It's a Wonderful Life has become a staple of Christmas television programming the world over. More than seven decades after its release in US cinemas, Frank Capra's story of a suicidal man (James Stewart) and his nearly too-late appreciation of his sleepy, small-town existence has burrowed its way into the public consciousness as a festive feel-good classic.
But the black-and-white classic didn't have such auspicious beginnings – and Capra wound up making a few enemies during its production. It's a Wonderful Life has inspired people to bicker over whether their American small-town is the inspiration for Bedford Falls or not; while its youngest star, Karolyn Grimes, is among the small minority calling for a sequel – despite still dining out on the success of a role she took aged five.
As It's a Wonderful Life graces the small screens in households around the country, here are the things you may not know about it:
It's a Wonderful Life started out in a Christmas card...
The film is based on a short story by Philip Van Doren Stern, a writer and historian who was moved to write after having a dream based on Charles Dickens's A Christmas Carol. He called it The Greatest Gift, and the plot follows a very similar path to that of It's A Wonderful Life.
It took him four years to write 4,000 words, and when he finally finished, in 1943, he struggled to find a publisher. Instead, Stern printed 200 copies himself and sent them to friends as a Christmas card that December. One of them fell into the hands of David Hempstead, a film producer, who showed it to Cary Grant. Grant fancied himself in the lead role, and Hempstead's production company bought the film rights in April 1944.
But this overnight success wasn't to last: The Greatest Gift proved too troublesome to turn into a successful screenplay, despite the efforts of several writers. In 1945, Capra's company, Liberty Films, snapped up the rights for $10,000, and Capra worked his magic – changing its name to It's a Wonderful Life in the process.
... although Capra never thought of it as a Christmas film
Main character George Bailey may have decided to end it all on Christmas Eve, but Capra always thought of the film in broader terms than that. Speaking to The Wall Street Journal in 1984, the director said: "I didn't even think of it as a Christmas story when I first ran across it. I just liked the idea."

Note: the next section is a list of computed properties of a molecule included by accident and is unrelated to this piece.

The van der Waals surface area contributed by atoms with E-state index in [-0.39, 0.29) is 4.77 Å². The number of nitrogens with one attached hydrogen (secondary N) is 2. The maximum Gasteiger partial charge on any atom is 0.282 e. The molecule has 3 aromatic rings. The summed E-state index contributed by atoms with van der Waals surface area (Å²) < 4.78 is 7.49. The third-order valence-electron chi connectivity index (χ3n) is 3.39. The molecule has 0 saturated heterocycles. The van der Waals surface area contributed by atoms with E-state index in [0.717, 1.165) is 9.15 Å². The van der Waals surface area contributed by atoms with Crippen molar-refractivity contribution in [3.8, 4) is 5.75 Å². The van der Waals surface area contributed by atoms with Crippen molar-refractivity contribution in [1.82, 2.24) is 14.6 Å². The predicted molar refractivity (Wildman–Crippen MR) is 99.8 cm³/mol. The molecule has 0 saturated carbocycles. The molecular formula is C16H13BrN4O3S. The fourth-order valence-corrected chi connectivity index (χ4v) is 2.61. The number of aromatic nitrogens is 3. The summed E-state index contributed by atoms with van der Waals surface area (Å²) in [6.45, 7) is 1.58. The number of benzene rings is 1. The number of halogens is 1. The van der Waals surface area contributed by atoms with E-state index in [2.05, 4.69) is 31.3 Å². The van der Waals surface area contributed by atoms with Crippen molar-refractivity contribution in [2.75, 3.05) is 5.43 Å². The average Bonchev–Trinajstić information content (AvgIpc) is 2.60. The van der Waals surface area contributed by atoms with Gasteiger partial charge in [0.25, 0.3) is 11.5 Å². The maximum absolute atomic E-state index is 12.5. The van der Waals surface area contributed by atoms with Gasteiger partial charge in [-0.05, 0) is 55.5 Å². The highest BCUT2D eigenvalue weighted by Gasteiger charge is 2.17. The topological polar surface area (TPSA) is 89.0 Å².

It didn't do well at the box office
In fact, it was somewhat of a Christmas turkey. The film's success rather mirrored that of the book: although some critics were warm in reviews, Capra's main memory of It's a Wonderful Life's critical reception was a major lambasting. Worse, the punters weren't tempted, either. The film made a loss of $525,000, although it's interesting to note it did better in the box office charts than Miracle on 34th Street.
It's a Wonderful Life gained better recognition at the Oscars (producers had budged its release date from January 1947 to December 1946 to make it eligible for the race), earning five nominations for Best Picture, Best Director, Best Actor (Stewart), Best Film Editing and Best Sound Recording. But it was snubbed at each turn, missing out to The Best Years of our Lives in four of the five categories.
But it thrived on television
It's a Wonderful Life was considered such a flop by the studio that they let its copyright lapse. This meant that, by the Seventies, there was a festive Frank Capra film available for networks to screen for free – as much of a godsend during the Christmas break for television programmers as Clarence Oddbody was for George Bailey.